When I first arrived at NYU six years ago, one of the friendly student paper editors tried to turn me on to philosopher and critical theorist Slavoj Žižek with the promise that he was “the academic Chuck Klosterman.”
This has turned out to be unnerving and sometimes annoyingly true. Žižek and Klosterman are both ubiquitous and oddly self-parodying, and their rates of production are mind-numbing. I wonder how academic types who never got over the heady ’60s and ’70s — turmoil on the campus! adoring students changing their lives with Foucault! — feel about Žižek, who (like him or not) is the closest thing these days to an academic rock star.
Undeniably charismatic and intelligent — with a voluble speaking manner and Cold War-villain accent — Žižek’s excelled at the art of packaging dense academese (he can explain Hegel clearly in about ten minutes, which is a special talent) and sexing it up though his infectious enthusiasm. He also understands the benefits of self-caricature, and that centering his discussions around Big Event Movies like “300” and “United 93” will get him press and followers in a way that no mere Lacanian discussion ever could.
There’s a tense discussion going on right now about where the future of “serious film criticism” will land. Will publications stop hemorrhaging money and restore word counts, or will everyone who wants to write at length and in depth about film be forced to retreat to academia (itself contracting and shrinking)? In the middle of it all stands Žižek, to be reckoned with whether you like it or not.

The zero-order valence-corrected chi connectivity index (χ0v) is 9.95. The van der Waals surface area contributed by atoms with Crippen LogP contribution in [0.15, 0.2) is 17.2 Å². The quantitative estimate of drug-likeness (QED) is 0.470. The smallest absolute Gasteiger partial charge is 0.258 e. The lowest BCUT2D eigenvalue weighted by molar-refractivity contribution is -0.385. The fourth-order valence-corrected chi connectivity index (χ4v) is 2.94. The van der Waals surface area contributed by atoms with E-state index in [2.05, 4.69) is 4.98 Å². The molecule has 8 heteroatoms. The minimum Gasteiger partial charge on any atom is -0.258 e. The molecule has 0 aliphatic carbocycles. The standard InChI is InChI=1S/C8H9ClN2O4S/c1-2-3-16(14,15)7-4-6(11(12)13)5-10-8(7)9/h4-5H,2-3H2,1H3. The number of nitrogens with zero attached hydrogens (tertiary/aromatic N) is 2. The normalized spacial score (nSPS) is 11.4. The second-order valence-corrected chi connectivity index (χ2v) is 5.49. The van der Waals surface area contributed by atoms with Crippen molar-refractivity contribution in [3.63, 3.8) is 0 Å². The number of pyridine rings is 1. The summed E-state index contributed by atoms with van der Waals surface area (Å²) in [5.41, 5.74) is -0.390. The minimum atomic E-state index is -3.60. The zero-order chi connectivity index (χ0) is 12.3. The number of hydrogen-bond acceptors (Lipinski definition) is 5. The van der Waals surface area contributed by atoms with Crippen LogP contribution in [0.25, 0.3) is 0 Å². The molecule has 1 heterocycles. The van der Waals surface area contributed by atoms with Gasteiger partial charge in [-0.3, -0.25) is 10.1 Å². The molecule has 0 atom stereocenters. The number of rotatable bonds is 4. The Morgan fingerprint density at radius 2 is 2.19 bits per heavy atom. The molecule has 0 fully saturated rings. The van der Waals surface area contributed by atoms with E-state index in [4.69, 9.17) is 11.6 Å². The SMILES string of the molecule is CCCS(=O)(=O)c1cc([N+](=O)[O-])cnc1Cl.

To me he plays a bit like an academic Armond White. His latest provocation, for example, is a incoherent rant in the New Stateman about “Avatar,” which — predictably enough — he despises because “its full trust in fantasy, and its story of a white man marrying the aboriginal princess and becoming king, make it ideologically a rather conservative, old-fashioned film. Its technical brilliance serves to cover up this basic conservatism.”
That’s not so far off from the complaints that have surrounded the movie for (jeez) half a year now — it just has a veneer of complexity on top, with terms like “3-D hyperreaity” and allusions to every Baudrillardian’s favorite film, “The Matrix,” which will surely one day be its own “field of study” or “discipline.”
It’s not that I’ve never learned anything by listening to Žižek, it’s just that there’s a real danger when the public face of academic film criticism becomes a guy whose persona is every bit as important as the actual content of his dispatches. Isn’t that the opposite of what academic film criticism should do?
[Photos: “The Pervert’s Guide To Cinema,” Microcinema International, 2006; “300,” Warner Bros., 2006]